HERE WE GO! GONNA PLUG A HEADPHONE IN I found myself tapping my toes, bobbing my head, getting lost in the music - Now that I got the big three audiophile cliches out of the way- ACTUAL IMPRESSIONS THAT MATTER - SOUND!

I started out listening to Sangaku with HD800 (sdr, cork, and rug liner - balanced, low gain). WOW. WOW Again. I'm getting a rush. This sounds like a tube amp!?! Not warm wet laid back BH Crack tube amp, and not dry etch of Schiit Valhalla2. This has great neutral sound, tiny bit of edge, but thing that popped out at me was the classic tube imaging and stage that only good tube amps can provide. Stage is forward, tall, and wide. Not unrealistic, not too in your face, feels natural. Several times I looked over my shoulder to pinpoint where the sound was coming from. This is good. I thought to myself this might just be HD800. Need to try something else. Natural choice? HD650.

HD650 (common mods -bal, low gain) - Yuk. What happened? This doesn't sound right. Stage, imaging and tube characteristics are still there, but now i have bloated bass that bleeds into the mids. Boomy. Try 4 or 5 more tracks to confirm. Yup. I honestly haven't ever heard a tube amp that doesn't do well with hd650. Next...

HE560 (bal, high gain) - My other newer addition that helps me determine amp characteristics. These sound fantastic. Best I've heard these sound to be honest. Speed, clarity, warmth, tight bass. This little amp has power to push harder to drive planars, and push them really well. Well if it can power HE-560 it can power....

HE-6 (bal high gain)- Nope. Nope. Nope. Doesn't sound terrible, kinda sounds similar to how HE6 sounded on the Jot. Headphone can get loud, but it doesn't have the air it should, sounds slow and veiled. Bass is a bit muddied. Something that HE6 owners are familiar with...

Late addition - forgot I have HD580's. Much better. Cleaner bass / mids. Sounds pretty good, but not great. I think these sound better with Black Widow. I think HD600 will be similar case. Bloomy bass is gone, tightened up. Weird. I don't have a good explanation for any of this.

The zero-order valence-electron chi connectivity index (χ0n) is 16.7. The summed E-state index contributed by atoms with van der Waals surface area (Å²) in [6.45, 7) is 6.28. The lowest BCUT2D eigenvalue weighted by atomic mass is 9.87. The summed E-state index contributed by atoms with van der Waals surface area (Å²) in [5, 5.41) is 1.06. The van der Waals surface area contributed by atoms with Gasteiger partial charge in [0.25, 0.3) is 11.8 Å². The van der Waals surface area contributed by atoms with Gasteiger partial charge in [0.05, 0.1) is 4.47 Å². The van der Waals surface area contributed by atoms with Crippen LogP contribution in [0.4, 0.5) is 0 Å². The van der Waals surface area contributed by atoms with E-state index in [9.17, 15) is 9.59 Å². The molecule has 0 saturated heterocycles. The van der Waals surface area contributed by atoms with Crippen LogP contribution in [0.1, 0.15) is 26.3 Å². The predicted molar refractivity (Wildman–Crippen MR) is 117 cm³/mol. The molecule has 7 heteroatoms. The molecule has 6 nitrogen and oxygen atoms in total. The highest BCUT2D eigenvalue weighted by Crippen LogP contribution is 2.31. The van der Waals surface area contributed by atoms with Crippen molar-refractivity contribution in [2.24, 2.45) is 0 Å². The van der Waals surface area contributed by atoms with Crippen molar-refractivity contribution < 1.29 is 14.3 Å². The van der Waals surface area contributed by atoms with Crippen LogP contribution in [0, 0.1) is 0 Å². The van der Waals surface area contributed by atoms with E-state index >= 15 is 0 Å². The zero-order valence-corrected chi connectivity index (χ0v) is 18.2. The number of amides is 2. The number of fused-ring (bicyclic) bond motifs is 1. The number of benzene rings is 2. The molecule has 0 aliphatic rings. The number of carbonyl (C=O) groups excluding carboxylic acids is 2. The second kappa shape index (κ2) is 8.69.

Ok, back to common characteristics. Sangaku has power, enough to drive he-560 well. Should cover most headphones out there. HD800 sounds great, but HD650 doesn't. Conclusion is Sangaku is a a bit of a warm tone that can affect warm cans. Not warm and lush, but slightly leans on warm side. Gumby & HD650 was just too much. Again, pairs fantastically with HD800 and HE560, probably due to their dry or brighter nature. Amp is fast and clean, has an edge, but no fatigue. I listened to album after album for hours on hd800, which is not an easy thing to accomplish (as reference Elear's 10k spike killed me). The height and depth of the stage and precise imaging stole the show. I imagine this is what great tube amps have that SS can never replicate. Slightly mid forward, but not overly full, certainly not lean or dry.

There not much for cons, tubes are microphonic. I frequently swapped out cans, and the last click of the XLR pings the tubes just right and you get a bit of high pitch ringing for 4 seconds or so. Not a big deal, just strange and new. If this amp were lacking anything it would be sub-bass, would love a little more punch or thump on the low end. But I would say its full and tight throughout the bass range, just lacking a bit of subbass. I might also be coming from a amp with subtle subbass and its not a fair fight.

Apex has a winner on their hands. Thanks to Todd I can see this amp coming back to me in the near future.